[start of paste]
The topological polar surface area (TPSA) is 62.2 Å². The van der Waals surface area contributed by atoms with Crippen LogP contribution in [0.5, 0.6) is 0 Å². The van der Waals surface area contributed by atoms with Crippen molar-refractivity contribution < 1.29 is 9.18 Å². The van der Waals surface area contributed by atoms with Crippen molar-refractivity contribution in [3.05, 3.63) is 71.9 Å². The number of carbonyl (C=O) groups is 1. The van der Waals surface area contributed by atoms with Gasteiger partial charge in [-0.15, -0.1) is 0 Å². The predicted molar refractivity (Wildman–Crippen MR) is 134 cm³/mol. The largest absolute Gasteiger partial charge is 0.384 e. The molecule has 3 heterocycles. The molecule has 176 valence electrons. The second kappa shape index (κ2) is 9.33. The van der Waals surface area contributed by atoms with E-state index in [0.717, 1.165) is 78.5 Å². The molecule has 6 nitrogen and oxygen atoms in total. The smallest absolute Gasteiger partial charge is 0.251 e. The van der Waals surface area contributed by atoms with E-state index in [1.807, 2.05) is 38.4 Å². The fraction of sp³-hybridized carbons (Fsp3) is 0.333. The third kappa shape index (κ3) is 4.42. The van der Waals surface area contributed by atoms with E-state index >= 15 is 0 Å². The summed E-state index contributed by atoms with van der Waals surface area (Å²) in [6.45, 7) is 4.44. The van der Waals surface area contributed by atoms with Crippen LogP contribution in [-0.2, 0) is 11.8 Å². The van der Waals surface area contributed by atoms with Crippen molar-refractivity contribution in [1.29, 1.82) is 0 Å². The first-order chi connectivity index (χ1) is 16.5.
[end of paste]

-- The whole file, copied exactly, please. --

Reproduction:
The topological polar surface area (TPSA) is 62.2 Å². The van der Waals surface area contributed by atoms with Crippen LogP contribution in [0.5, 0.6) is 0 Å². The van der Waals surface area contributed by atoms with Crippen molar-refractivity contribution < 1.29 is 9.18 Å². The van der Waals surface area contributed by atoms with Crippen molar-refractivity contribution in [3.05, 3.63) is 71.9 Å². The number of carbonyl (C=O) groups is 1. The van der Waals surface area contributed by atoms with Gasteiger partial charge in [-0.15, -0.1) is 0 Å². The predicted molar refractivity (Wildman–Crippen MR) is 134 cm³/mol. The largest absolute Gasteiger partial charge is 0.384 e. The molecule has 3 heterocycles. The molecule has 176 valence electrons. The second kappa shape index (κ2) is 9.33. The van der Waals surface area contributed by atoms with E-state index in [0.717, 1.165) is 78.5 Å². The molecule has 6 nitrogen and oxygen atoms in total. The smallest absolute Gasteiger partial charge is 0.251 e. The van der Waals surface area contributed by atoms with E-state index in [1.807, 2.05) is 38.4 Å². The fraction of sp³-hybridized carbons (Fsp3) is 0.333. The third kappa shape index (κ3) is 4.42. The van der Waals surface area contributed by atoms with E-state index >= 15 is 0 Å². The summed E-state index contributed by atoms with van der Waals surface area (Å²) in [6.45, 7) is 4.44. The van der Waals surface area contributed by atoms with Crippen LogP contribution in [-0.2, 0) is 11.8 Å². The van der Waals surface area contributed by atoms with Crippen molar-refractivity contribution in [1.29, 1.82) is 0 Å². The first-order chi connectivity index (χ1) is 16.5.